Here are possibilities I have heard of and would encourage you to think about when you hand your child access to the internet with no supervision: cyber bullying, sexting, taking naked pictures and sharing them, pornography, stalking, and many, many more. I’m sure you’ve heard it all before. I’ll happily play the part of a broken record if just one child is saved from one of these experiences.
You may want to consider how your child is assimilating what they are watching/playing/participating in. It is a nice fantasy that my child is the one strong enough to resist the influence of media, their friends, popular shows, etc. But the reality is that everything is affecting them one way or the other.
My lesson in this was a show I was allowing my three-year-old to watch. It is a cartoon, I won’t say which, with a snarky, rude and sometimes downright hateful character. It’s hilarious. If you’re an adult and you know better. But if you are three and impressionable? Apparently, it is something to aspire to. It was her absolute favorite thing to watch. It broke my heart to tell her she couldn’t watch it anymore, but it was either that or raise the world’s cutest jerk.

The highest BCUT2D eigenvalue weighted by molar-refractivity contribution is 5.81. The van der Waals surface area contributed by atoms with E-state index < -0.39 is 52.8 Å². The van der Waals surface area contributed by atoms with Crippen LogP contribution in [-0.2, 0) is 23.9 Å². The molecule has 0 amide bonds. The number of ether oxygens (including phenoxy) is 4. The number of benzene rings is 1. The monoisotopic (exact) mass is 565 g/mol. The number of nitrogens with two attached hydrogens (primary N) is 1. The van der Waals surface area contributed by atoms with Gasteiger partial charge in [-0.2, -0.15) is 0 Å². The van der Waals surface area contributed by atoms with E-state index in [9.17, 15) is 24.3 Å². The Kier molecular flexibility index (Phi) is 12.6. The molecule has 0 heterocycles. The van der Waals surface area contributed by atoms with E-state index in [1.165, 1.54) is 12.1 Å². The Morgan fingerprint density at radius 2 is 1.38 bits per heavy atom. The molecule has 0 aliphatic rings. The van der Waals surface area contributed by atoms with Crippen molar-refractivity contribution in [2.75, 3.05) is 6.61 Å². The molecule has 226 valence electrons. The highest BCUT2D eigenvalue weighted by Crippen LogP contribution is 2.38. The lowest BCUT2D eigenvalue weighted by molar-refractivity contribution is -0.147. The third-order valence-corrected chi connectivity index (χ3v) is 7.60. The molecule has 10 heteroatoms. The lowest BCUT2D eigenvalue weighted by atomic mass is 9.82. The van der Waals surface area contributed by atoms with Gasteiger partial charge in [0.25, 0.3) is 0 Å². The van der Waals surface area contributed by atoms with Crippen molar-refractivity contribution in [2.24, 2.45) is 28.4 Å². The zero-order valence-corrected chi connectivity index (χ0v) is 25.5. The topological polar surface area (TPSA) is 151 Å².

Another thing to consider here are scary movies. Even kiddie ones. I have often heard the line, “Well, my child likes to be scared.” That’s probably true. My own children try to tell me that all the time. But bedtime tells me what I need to know. If they no longer want to be in their own beds all night, begin having an increase in nightmares, and become more nervous in general, I can assume that like it or not the scary stuff needs to go. Another point I feel should be made is that we are viewing these images through an adult lens. We know the difference between what is and what can be imagined. I’m not convinced that my children always do. And although they may enjoy the initial shock and thrill of seeing something scary, I do not know what lasting impact that is going have on their developing psyche, and I don’t really care to experiment.
Well, after doing my regular bang up job at succinctness, I should probably wrap this up. I would love to hear your thoughts on screen time.